Youth Skills

The capacity to learn is a gift, the ability to learn is a skill, the willingness to learn is a choiceBrian Herbert

In these tumultuous times of economic and technological change, staying ahead depends on continuous self-development. If one wants to accomplish more and maximise their competitive advantage, they’ll need to adopt creative ideas, embrace digital skills, and cultivate a passion to develop new skills.

As we celebrate the World Youth Skills Day (15 July), it is very important to continually skill oneself to stay relevant in the current times, not only to earn our livelihoods but help create opportunities for others too. How quickly people adapt themselves to the new mantra of skilling, reskilling and upskilling will determine how the broader recovery of the Indian economy plays out. The pandemic has delivered an unprecedented shock to the economy but it’s the tens and millions of young people who can usher the transformation.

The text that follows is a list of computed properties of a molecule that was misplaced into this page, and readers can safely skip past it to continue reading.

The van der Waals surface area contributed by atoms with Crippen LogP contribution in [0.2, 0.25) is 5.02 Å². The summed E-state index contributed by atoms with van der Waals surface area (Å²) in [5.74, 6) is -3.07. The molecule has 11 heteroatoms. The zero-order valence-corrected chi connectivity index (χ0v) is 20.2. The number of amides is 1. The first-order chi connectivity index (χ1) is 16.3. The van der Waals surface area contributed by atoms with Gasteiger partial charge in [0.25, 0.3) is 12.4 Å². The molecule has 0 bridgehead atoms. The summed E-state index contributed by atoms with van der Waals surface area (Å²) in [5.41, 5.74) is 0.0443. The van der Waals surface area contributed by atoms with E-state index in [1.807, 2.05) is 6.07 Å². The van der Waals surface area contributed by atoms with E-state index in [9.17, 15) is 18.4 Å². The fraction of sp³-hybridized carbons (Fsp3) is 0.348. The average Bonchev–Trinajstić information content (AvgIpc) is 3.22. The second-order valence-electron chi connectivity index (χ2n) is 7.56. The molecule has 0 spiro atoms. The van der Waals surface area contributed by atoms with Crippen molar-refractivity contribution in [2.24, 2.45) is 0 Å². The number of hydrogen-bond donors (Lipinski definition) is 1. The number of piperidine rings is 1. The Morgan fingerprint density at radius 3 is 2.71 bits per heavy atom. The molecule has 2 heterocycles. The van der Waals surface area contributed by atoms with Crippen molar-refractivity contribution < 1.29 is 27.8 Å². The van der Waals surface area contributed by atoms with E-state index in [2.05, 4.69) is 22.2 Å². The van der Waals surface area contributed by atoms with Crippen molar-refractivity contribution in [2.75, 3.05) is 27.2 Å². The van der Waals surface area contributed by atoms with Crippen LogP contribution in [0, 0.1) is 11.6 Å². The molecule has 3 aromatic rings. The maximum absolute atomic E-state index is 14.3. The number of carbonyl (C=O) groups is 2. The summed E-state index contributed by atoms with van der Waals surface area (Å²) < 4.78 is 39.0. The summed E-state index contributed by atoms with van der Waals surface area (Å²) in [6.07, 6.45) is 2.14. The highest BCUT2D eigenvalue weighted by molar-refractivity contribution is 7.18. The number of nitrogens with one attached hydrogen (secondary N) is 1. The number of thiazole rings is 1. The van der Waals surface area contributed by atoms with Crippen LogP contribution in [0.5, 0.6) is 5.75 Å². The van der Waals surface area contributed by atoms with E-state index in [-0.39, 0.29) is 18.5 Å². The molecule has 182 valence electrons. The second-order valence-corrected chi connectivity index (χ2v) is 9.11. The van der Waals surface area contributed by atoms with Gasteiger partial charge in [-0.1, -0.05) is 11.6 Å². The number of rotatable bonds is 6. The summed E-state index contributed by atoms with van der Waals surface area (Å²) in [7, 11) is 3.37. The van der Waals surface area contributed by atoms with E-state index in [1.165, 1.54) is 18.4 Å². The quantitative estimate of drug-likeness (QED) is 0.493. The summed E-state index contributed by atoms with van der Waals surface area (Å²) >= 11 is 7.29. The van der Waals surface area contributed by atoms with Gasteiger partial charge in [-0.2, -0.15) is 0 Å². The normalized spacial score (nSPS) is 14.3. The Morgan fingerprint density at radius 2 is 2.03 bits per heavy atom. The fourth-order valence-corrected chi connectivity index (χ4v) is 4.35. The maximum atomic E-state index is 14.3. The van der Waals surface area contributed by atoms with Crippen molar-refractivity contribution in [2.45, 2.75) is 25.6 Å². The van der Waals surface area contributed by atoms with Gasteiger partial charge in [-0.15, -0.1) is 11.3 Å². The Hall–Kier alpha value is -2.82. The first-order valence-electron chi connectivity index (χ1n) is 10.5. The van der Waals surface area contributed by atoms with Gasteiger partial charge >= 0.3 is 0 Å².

Skill is something that you learn, innovate and sharpen - like building a chair from a piece of wood. You enhance the value of the wood by doing some value addition, and to stay relevant, you need to keep adding stuff to it. Likewise, it is important to expand our skill further. This is known as upskill.

The idea of skilling oneself has struck a chord with millions of young people in India, including Jessica and other girls in her group. They are now full of hope as they attend British Council’s English language course delivered in partnership with Baale Mane, a Bangalore-based NGO and a happy home for over 50 street children like Jessica whose education has been supported by the institution. The teenage kids aspire to make their parents proud by acquiring new skills, pursue education despite the odds, accomplish a career, secure a home and a build a bright future.

The Baale Mane project empowering teenage girls has grown by leaps and bounds since the summer of 2019. British Council courses are now part of their annual curriculum and over 500 books donated by the British Council Library now adorn their library shelves. “The girls have loved the English programmes this year. They were supported in their personal development and enabled to build a range of essential skills. It has been great to see how fast their skills are developing”, writes Baale Mane.

To know more about educational enrichment opportunities with the British Council, visit our library page.


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